Once we’d skirted Rum Cay, 15 nm to the SE of Conception Island, we headed out to the east waiting for the predicted winds from the north east to fill in. Wind direction is always given as the direction from which it comes. As the north eastly winds filled in the afternoon, we tacked over and headed directly toward Mayagauna, our next destination over 120 nautical miles southeast.
With our Cape Horn autopilot doing all the steering work, I focused on fishing. One of the tips we had picked up from more experienced fishermen in Georgetown was if you are not having any luck with one type of lure in half an hour pull it in and change it for something else. So, we tried this.
It was late afternoon when the fishing reel gave a loud whizz. Kim was near the helm and I was down below. We looked at each other and knew we had caught something big. When we looked back behind the boat where the line was trailing, we saw a large fish leap out of the water. I scrambled for the rod. With the rod fully curved, the reel was still whizzing loudly as the fish fought to get away. Kim jumped into action as well, disengaging the autopilot and slowing the boat down. Soon, the fish began to slow down and I was able to begin to reel it in. Every now and again our fighter would jump clear out of the water shaking his head trying to shake the hook loose. We were awe struck by its pure physical strength. The fish’s colour was incredible – it was like watching a flourescent lime green torpedo come out of the water. Kim managed to radio our buddy boat who slowly came up behind us and watched the struggle.
After 30 long minutes, I managed to bring the fish along side the boat. We had hooked a 1.5 m Mahi Mahi, also locally called Dolphin or Dorado. These fish are incredibly strong swimmers that are found in all the world’s warm waters. In the first year of their lives they swim in large schools of over a hundred but once they reach maturity they tend to congregate in pods of one or two bulls with 4-5 females. We had hooked a bull.
Hooking a fish is one thing, but getting it aboard is quite another, particularly a large 40 pounder like this. Our gaff hook (a sharp hook to help land a fish) was rather short (about 30 cm) so in all the excitement and chaos Kim was running around trying to figure out how to attach the gaff hook to our boat hook. Being from Canada, you can imagine what the final solution we turned to when all else failed… duct tape. With the hook taped onto to the pole. Kim was able to gaff the fish. Then together we lifted it onto the stern of the boat. The fish was quite magnificent, a luminescent green colour.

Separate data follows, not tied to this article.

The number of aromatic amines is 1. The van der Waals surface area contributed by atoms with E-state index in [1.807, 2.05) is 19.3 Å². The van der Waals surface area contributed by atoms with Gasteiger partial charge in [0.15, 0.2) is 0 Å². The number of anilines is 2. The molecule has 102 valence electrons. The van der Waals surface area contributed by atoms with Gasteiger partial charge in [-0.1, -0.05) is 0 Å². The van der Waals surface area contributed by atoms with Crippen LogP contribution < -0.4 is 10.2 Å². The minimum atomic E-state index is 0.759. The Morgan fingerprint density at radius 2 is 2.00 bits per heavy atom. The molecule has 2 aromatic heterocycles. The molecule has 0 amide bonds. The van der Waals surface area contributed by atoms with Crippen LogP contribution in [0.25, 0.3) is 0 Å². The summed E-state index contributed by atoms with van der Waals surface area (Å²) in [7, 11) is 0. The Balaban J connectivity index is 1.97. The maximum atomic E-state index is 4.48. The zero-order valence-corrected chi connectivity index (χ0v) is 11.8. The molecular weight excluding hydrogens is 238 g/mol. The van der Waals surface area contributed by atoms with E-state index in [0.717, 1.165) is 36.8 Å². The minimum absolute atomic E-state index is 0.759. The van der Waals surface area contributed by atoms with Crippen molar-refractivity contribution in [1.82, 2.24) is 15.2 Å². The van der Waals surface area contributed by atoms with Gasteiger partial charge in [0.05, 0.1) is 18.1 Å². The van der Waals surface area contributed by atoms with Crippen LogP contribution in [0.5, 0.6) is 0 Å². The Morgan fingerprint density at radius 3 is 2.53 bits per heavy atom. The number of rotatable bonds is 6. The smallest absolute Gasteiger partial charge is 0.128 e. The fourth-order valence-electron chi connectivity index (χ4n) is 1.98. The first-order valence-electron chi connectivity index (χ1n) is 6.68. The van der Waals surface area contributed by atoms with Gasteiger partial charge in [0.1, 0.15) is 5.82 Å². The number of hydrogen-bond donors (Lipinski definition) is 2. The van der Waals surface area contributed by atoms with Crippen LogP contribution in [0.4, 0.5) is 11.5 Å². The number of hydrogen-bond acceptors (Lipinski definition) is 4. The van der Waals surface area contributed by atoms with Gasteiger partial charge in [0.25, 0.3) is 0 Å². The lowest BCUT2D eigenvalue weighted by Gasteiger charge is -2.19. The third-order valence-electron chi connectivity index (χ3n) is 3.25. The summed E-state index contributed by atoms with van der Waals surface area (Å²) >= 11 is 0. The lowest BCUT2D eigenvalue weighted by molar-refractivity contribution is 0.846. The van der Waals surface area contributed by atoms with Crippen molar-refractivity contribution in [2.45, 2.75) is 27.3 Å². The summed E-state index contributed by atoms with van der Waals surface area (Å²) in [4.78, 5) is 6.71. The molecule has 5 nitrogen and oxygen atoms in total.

In an odd way, we had a mixture of feelings about the catch – sad to cause the demise of such a beautiful animal, but satisfied that it would provide us with a week’s worth of food. It took the next 1:30 hours to clean the fish and portion it in zip lock bags. Because we didn’t have much freezer space aboard Amanzi we radioed Delilah to store most of the fish in their freezer. With both boats side-by-side, we lowered our glorious treasure into their trailing dinghy. What a satisfied feeling for everyone. (This one’s for you Hammie and Glenys).
The night passage
Cleaning up the boat after such a catch took at least an hour. By this stage, darkness was approaching. We had over 100 miles to go to our destination, Mayaguana. It was truly a wonderful night for a sail, with the wind on the beam and the seas settled. Friends on other boats who we knew were behind us, were finally within sight. We had s.v. Eira, m.v Dreamweaver and s.v. Savey in our little flotilla all heading toward Mayagauna. Having company with other boats while sailing at night is very comforting as there are others to talk to and check in with if there is anything of concern. On this passage, we had two encounters with ships. The first, a cruiseline ship and the other a tugboat towing a very large barge. In both cases, I was able to talk directly to the vessels and make sure they saw all of our smaller vessels on their radar. With this communication, there was no fear of collision.
Thirty hours after leaving Conception Island, we all motored into Abraham’s Bay on Mayagauna, SE Bahamas. Everyone felt a little more tired but truly satisfied with the safe trip and better yet with freezers full of fresh fish.